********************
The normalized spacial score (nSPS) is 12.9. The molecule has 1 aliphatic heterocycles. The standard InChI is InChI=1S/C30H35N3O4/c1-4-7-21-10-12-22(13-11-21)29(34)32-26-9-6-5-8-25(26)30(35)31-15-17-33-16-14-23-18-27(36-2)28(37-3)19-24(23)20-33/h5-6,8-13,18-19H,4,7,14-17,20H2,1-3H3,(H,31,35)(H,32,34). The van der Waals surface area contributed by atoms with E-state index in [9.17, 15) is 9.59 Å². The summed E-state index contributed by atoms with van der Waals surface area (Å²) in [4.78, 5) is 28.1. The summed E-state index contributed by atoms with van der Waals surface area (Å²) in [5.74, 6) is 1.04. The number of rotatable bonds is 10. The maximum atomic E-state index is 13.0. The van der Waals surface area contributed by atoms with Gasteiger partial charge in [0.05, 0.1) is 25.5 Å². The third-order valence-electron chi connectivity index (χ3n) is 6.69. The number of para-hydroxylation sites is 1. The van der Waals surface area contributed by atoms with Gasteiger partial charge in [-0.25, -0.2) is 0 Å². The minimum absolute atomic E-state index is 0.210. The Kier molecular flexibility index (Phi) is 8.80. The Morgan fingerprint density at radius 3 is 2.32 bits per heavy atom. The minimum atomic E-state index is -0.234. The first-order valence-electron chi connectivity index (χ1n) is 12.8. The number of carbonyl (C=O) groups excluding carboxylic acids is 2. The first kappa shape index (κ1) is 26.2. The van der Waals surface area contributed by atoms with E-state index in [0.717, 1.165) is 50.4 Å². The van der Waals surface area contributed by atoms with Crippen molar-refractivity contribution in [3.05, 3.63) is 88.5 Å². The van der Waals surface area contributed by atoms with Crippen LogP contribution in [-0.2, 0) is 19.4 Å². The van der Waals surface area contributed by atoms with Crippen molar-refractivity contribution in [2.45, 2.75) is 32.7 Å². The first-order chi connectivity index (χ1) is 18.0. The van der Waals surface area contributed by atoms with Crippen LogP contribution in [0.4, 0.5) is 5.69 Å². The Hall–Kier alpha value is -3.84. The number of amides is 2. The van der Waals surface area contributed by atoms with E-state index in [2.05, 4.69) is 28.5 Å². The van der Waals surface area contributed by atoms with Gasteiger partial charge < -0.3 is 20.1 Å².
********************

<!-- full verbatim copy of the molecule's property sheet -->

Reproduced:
The normalized spacial score (nSPS) is 12.9. The molecule has 1 aliphatic heterocycles. The standard InChI is InChI=1S/C30H35N3O4/c1-4-7-21-10-12-22(13-11-21)29(34)32-26-9-6-5-8-25(26)30(35)31-15-17-33-16-14-23-18-27(36-2)28(37-3)19-24(23)20-33/h5-6,8-13,18-19H,4,7,14-17,20H2,1-3H3,(H,31,35)(H,32,34). The van der Waals surface area contributed by atoms with E-state index in [9.17, 15) is 9.59 Å². The summed E-state index contributed by atoms with van der Waals surface area (Å²) in [4.78, 5) is 28.1. The summed E-state index contributed by atoms with van der Waals surface area (Å²) in [5.74, 6) is 1.04. The number of rotatable bonds is 10. The maximum atomic E-state index is 13.0. The van der Waals surface area contributed by atoms with Gasteiger partial charge in [0.05, 0.1) is 25.5 Å². The third-order valence-electron chi connectivity index (χ3n) is 6.69. The number of para-hydroxylation sites is 1. The van der Waals surface area contributed by atoms with Gasteiger partial charge in [-0.25, -0.2) is 0 Å². The minimum absolute atomic E-state index is 0.210. The Kier molecular flexibility index (Phi) is 8.80. The Morgan fingerprint density at radius 3 is 2.32 bits per heavy atom. The minimum atomic E-state index is -0.234. The first-order valence-electron chi connectivity index (χ1n) is 12.8. The number of carbonyl (C=O) groups excluding carboxylic acids is 2. The first kappa shape index (κ1) is 26.2. The van der Waals surface area contributed by atoms with E-state index in [0.717, 1.165) is 50.4 Å². The van der Waals surface area contributed by atoms with Crippen molar-refractivity contribution in [3.05, 3.63) is 88.5 Å². The van der Waals surface area contributed by atoms with Crippen LogP contribution in [-0.2, 0) is 19.4 Å². The van der Waals surface area contributed by atoms with Crippen molar-refractivity contribution in [2.45, 2.75) is 32.7 Å². The first-order chi connectivity index (χ1) is 18.0. The van der Waals surface area contributed by atoms with Crippen LogP contribution in [0.4, 0.5) is 5.69 Å². The Hall–Kier alpha value is -3.84. The number of amides is 2. The van der Waals surface area contributed by atoms with E-state index in [2.05, 4.69) is 28.5 Å². The van der Waals surface area contributed by atoms with Gasteiger partial charge < -0.3 is 20.1 Å².